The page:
Making the Titanic

Making the Titanic


From 1870 to 1914, during the peak of immigration to the United States from Europe, steamships were the only form of transportation across the sea. As steamship design improved, a trip across the Atlantic shrunk to a week.
Shipping companies competed to commission the best ships on the waters. Titanic's builder, White Star Line, had a rivalry with Cunard Line, which commissioned two new ships known as the fastest liners in the North Atlantic. Such competition rushed the Titanic's construction. 

Lusitania, one of Cunard Line's ships (Red FM)


The Titanic was the world's largest man-made object of its time. It was 882 feet long. The ship had room for 2,435 passengers and 900 crew members. The Titanic was built over a span of three years.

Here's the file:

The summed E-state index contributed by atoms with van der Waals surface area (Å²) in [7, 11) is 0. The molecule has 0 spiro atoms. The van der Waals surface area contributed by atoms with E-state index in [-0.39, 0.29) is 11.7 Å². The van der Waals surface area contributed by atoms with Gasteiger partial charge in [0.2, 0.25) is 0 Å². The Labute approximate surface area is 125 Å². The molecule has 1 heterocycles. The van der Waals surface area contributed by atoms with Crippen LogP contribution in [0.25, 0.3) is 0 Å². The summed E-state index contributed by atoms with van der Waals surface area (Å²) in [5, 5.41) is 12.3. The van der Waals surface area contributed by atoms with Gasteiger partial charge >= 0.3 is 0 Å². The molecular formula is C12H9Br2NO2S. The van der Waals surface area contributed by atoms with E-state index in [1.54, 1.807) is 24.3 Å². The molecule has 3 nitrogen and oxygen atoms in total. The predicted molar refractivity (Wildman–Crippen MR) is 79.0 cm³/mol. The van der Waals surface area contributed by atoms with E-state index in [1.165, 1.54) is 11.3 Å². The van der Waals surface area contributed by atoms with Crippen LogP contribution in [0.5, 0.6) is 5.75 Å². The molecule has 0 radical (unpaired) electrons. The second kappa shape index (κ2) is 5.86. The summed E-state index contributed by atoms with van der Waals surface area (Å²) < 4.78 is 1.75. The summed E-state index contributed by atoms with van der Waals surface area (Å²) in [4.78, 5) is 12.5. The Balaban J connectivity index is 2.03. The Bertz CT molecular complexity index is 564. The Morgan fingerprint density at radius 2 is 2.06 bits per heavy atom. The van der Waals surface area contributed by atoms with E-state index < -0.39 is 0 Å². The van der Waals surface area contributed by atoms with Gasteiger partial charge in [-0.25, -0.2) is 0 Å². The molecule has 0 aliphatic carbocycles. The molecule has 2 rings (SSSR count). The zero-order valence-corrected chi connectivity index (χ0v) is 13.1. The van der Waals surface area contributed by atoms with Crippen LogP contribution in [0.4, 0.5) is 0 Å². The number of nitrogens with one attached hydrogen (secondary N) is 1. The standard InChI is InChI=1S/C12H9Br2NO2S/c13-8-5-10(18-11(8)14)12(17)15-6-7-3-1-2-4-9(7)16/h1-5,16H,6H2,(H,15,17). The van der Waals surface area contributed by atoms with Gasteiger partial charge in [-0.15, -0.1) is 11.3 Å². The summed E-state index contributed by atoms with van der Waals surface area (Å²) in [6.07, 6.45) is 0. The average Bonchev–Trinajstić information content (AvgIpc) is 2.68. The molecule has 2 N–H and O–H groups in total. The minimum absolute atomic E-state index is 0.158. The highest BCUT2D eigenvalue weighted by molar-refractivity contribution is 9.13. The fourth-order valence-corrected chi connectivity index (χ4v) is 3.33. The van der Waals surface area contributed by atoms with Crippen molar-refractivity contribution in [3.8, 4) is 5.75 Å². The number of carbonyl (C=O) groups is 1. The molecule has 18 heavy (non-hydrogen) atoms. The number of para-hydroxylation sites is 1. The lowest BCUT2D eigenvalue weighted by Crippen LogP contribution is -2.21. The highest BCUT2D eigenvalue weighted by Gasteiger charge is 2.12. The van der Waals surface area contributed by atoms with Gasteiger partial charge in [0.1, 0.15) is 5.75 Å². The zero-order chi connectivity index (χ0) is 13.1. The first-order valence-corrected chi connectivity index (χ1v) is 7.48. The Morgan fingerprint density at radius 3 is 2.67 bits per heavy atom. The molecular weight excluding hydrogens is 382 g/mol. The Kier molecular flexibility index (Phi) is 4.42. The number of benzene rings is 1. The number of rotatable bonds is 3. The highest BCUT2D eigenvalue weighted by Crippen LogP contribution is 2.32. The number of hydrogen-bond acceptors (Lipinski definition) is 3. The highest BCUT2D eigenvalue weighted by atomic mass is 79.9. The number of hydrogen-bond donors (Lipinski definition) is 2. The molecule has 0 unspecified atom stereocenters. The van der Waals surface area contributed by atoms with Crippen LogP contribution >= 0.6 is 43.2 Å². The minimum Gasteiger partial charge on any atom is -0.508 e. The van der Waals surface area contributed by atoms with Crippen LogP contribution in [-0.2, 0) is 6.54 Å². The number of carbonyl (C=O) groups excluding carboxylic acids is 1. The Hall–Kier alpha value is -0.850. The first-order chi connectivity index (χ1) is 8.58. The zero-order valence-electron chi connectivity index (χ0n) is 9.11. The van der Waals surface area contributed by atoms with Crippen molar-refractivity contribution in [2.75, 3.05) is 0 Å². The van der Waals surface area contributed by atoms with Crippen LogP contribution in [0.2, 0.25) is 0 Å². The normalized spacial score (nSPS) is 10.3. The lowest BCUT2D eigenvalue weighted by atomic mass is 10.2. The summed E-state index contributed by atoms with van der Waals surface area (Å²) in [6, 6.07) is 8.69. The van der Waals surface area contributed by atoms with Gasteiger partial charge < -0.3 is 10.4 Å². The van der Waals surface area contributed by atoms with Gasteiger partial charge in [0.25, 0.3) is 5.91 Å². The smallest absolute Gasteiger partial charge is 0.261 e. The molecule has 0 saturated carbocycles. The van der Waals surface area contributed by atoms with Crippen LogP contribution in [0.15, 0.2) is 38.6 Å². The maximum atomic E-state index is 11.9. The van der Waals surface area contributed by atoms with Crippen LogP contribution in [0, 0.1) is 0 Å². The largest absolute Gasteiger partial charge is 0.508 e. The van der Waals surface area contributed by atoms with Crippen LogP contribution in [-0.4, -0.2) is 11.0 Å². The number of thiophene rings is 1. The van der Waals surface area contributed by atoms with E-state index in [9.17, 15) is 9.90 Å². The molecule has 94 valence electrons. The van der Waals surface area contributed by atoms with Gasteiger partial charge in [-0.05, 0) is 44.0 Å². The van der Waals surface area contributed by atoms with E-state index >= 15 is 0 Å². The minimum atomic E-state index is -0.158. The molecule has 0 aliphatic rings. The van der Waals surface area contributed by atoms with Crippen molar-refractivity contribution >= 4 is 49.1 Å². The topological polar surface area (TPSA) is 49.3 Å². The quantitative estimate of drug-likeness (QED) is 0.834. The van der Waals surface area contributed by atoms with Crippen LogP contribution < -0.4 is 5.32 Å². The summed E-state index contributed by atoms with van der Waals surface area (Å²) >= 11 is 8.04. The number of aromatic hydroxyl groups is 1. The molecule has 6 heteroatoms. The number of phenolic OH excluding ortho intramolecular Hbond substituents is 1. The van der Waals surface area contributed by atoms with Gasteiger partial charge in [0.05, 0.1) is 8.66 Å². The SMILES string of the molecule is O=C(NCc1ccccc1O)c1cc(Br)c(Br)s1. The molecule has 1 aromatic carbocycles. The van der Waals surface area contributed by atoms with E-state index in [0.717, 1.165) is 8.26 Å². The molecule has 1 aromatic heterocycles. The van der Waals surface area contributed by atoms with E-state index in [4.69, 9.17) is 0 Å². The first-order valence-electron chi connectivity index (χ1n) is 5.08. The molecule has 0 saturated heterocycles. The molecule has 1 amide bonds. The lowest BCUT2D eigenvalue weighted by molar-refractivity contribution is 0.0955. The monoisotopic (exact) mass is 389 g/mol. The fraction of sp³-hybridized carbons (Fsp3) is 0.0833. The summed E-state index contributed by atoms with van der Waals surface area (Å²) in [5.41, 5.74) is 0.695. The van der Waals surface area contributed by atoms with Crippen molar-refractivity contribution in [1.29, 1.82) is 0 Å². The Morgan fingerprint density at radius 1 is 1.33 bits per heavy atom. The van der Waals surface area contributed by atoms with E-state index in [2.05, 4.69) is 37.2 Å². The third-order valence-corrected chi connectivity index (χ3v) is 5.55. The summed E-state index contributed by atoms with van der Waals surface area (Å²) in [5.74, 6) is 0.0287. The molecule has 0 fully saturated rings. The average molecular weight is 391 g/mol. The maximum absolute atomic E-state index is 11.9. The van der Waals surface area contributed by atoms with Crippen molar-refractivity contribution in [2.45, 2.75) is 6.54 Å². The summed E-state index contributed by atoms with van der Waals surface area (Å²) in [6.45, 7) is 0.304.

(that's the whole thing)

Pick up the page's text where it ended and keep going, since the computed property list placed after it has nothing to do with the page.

Titanic required three million rivets. Steel rivets had to be fitted using a hydraulic machine that couldn't work on curved parts of the ship. Weaker, wrought-iron rivets had to be fitted by hand.

(Arcadia Publishing)

"From the very day that she was designed she was almost doomed…this [the use of iron rivets] was almost the Achilles heel of the Titanic."

~Paul Louden-Brown, White Star Line Archivist


First class:

  • thick carpets

  • fancy furniture and paintings

  • library, pool, and gym

Second class:

  • dining room, library, and deck

  • less opulent

Third class:

  • lowest part of the ship

  • shared cabins 

  • room to sit, dance, and listen to music

(Ultimate Titanic)

(Maude Sincock Roberts: Titanic Survivor)


The Fatal Miscommunication